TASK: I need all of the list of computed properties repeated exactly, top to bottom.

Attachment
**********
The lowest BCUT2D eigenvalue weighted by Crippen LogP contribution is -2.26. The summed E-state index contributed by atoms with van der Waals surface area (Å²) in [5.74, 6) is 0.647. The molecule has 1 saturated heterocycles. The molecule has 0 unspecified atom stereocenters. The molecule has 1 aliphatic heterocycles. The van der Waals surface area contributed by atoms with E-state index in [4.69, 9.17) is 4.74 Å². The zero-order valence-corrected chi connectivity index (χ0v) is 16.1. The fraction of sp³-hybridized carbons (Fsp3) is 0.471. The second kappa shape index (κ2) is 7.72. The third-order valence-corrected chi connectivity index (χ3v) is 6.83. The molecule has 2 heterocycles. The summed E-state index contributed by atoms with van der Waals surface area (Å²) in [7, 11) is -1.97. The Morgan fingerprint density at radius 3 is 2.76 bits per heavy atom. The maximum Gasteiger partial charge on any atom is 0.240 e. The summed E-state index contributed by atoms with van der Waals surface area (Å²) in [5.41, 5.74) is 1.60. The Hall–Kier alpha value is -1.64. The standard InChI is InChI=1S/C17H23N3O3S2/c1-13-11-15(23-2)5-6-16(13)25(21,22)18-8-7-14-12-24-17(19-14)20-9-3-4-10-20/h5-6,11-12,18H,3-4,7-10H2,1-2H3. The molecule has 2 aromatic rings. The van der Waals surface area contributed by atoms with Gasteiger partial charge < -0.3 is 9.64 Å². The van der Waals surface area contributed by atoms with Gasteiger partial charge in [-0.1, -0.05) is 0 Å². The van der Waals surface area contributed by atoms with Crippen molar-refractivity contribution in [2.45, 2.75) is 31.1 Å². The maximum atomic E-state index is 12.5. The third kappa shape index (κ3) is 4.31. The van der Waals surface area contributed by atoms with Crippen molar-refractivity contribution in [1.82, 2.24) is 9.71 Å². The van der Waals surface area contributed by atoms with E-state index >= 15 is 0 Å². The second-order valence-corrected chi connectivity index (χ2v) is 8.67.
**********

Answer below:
The lowest BCUT2D eigenvalue weighted by Crippen LogP contribution is -2.26. The summed E-state index contributed by atoms with van der Waals surface area (Å²) in [5.74, 6) is 0.647. The molecule has 1 saturated heterocycles. The molecule has 0 unspecified atom stereocenters. The molecule has 1 aliphatic heterocycles. The van der Waals surface area contributed by atoms with E-state index in [4.69, 9.17) is 4.74 Å². The zero-order valence-corrected chi connectivity index (χ0v) is 16.1. The fraction of sp³-hybridized carbons (Fsp3) is 0.471. The second kappa shape index (κ2) is 7.72. The third-order valence-corrected chi connectivity index (χ3v) is 6.83. The molecule has 2 heterocycles. The summed E-state index contributed by atoms with van der Waals surface area (Å²) in [7, 11) is -1.97. The Morgan fingerprint density at radius 3 is 2.76 bits per heavy atom. The maximum Gasteiger partial charge on any atom is 0.240 e. The summed E-state index contributed by atoms with van der Waals surface area (Å²) in [5.41, 5.74) is 1.60. The Hall–Kier alpha value is -1.64. The standard InChI is InChI=1S/C17H23N3O3S2/c1-13-11-15(23-2)5-6-16(13)25(21,22)18-8-7-14-12-24-17(19-14)20-9-3-4-10-20/h5-6,11-12,18H,3-4,7-10H2,1-2H3. The molecule has 2 aromatic rings. The van der Waals surface area contributed by atoms with Gasteiger partial charge < -0.3 is 9.64 Å². The van der Waals surface area contributed by atoms with Gasteiger partial charge in [-0.1, -0.05) is 0 Å². The van der Waals surface area contributed by atoms with Crippen molar-refractivity contribution in [2.45, 2.75) is 31.1 Å². The maximum atomic E-state index is 12.5. The third kappa shape index (κ3) is 4.31. The van der Waals surface area contributed by atoms with Crippen molar-refractivity contribution in [1.82, 2.24) is 9.71 Å². The van der Waals surface area contributed by atoms with E-state index >= 15 is 0 Å². The second-order valence-corrected chi connectivity index (χ2v) is 8.67.